It’s important to remember that while the narcissist might the only person who will give you the time of day during this phase, it doesn’t mean they care about you.
This isn’t the narcissist’s first go-round. They’ve been isolating their many partners for years and they are keenly aware that you have no one around for support because this was their goal from the beginning.
You feel so lost that you are in a prime position to not only take the narcissist back, but give them full access to all of your resources, as well, because you’re feeling generous now that it seems the narcissist cares about you, after all. This is all part of the illusion.
What to Do Instead
If you don’t have children to care for, get out of the house! Stop wasting away like the Living Dead and start taking care of yourself. Get a new hairstyle, rebuild your wardrobe, and treat yourself to a nice dinner, complete with champagne. Schedule some massages and take up a new hobby. This is the new you.
Don’t hang around your phone or computer because these are subconscious attempts to stick around for your ex. You were conditioned to do this during their unexplained absences and silent treatments, and you may continue these behaviors even after the relationship is over.
The mind and body know how to heal themselves. Our job is to give them the circumstances to do it…
“It’s better to be unhappy alone than unhappy with someone.” ~ Marilyn Monroe
If you do have children, listen to some guided meditations while they play with their toys in another room. Start a blog, keep a diary, find some MeetUp groups in your area, do some mirror work, and if you’re able… do some online shopping. Try to hire a reliable babysitter. Use a reputable company like Care.com and choose someone with a lot of positive feedback. (Do not use Craigslist to find a babysitter).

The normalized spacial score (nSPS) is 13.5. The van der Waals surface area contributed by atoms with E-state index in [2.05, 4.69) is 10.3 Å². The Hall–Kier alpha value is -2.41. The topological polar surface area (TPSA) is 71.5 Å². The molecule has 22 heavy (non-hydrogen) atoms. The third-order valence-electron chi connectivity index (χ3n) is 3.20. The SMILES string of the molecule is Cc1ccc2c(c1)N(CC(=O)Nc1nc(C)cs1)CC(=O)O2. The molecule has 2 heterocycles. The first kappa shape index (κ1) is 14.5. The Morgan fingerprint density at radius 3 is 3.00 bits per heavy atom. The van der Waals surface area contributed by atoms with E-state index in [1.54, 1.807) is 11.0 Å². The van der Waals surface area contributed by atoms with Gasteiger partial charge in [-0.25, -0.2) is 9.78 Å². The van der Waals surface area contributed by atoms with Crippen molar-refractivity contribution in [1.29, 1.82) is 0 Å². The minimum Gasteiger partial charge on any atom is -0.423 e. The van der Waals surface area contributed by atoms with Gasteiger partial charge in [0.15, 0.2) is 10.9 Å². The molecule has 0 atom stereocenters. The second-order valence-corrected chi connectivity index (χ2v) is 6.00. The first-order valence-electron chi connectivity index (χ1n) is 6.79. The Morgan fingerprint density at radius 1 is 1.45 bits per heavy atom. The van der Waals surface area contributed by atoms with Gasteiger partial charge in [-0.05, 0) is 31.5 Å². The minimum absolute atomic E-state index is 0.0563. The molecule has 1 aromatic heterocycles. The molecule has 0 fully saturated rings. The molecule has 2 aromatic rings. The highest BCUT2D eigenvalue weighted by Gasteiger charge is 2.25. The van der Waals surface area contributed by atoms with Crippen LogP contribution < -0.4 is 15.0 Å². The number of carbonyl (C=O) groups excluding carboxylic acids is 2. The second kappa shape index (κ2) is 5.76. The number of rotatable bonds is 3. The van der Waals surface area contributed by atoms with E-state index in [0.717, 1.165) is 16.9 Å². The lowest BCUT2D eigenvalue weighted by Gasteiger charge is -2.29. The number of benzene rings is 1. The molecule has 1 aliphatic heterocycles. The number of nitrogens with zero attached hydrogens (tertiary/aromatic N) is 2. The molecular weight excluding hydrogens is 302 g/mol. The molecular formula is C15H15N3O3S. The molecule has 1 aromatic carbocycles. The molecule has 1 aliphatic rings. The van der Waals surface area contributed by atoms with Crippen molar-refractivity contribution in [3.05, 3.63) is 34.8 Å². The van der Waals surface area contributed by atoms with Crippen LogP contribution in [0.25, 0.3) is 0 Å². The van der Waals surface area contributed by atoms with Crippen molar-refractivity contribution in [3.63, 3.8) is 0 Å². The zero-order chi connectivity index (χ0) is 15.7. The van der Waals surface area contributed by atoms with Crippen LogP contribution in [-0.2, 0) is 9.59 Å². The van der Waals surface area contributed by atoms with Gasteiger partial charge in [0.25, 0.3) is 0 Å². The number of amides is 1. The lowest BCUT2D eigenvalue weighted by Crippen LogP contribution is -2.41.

This is the time to reclaim your personal power and finally move forward in your recovery from narcissistic abuse. Over time, you will meet new people, make new friends, and have a better idea of the people you can depend on in life…and the first person you need to rely on is yourself.
“No one saves us but ourselves. No one can and no one may. We ourselves must walk the path.” ~ Gautama Buddha
If you can’t leave yet, don’t fight back. The narcissist thrives on fighting to solidify trauma bonds. Ignore them or give one-word answers.
Finally, the only way to free yourself from trauma bonding is to go 100% No Contact for good. If you share custody with the narcissist in your life, Extreme Modified Contact should be implemented. Comprehensive narcissistic abuse recovery is critical to avoid falling into the trap of betrayal bonds in the future
If you’re ready to start healing from the chains of trauma bonds and move forward with REAL narcissistic abuse recovery, sign up for my Essential Break Free Bootcamp to develop the tools you need.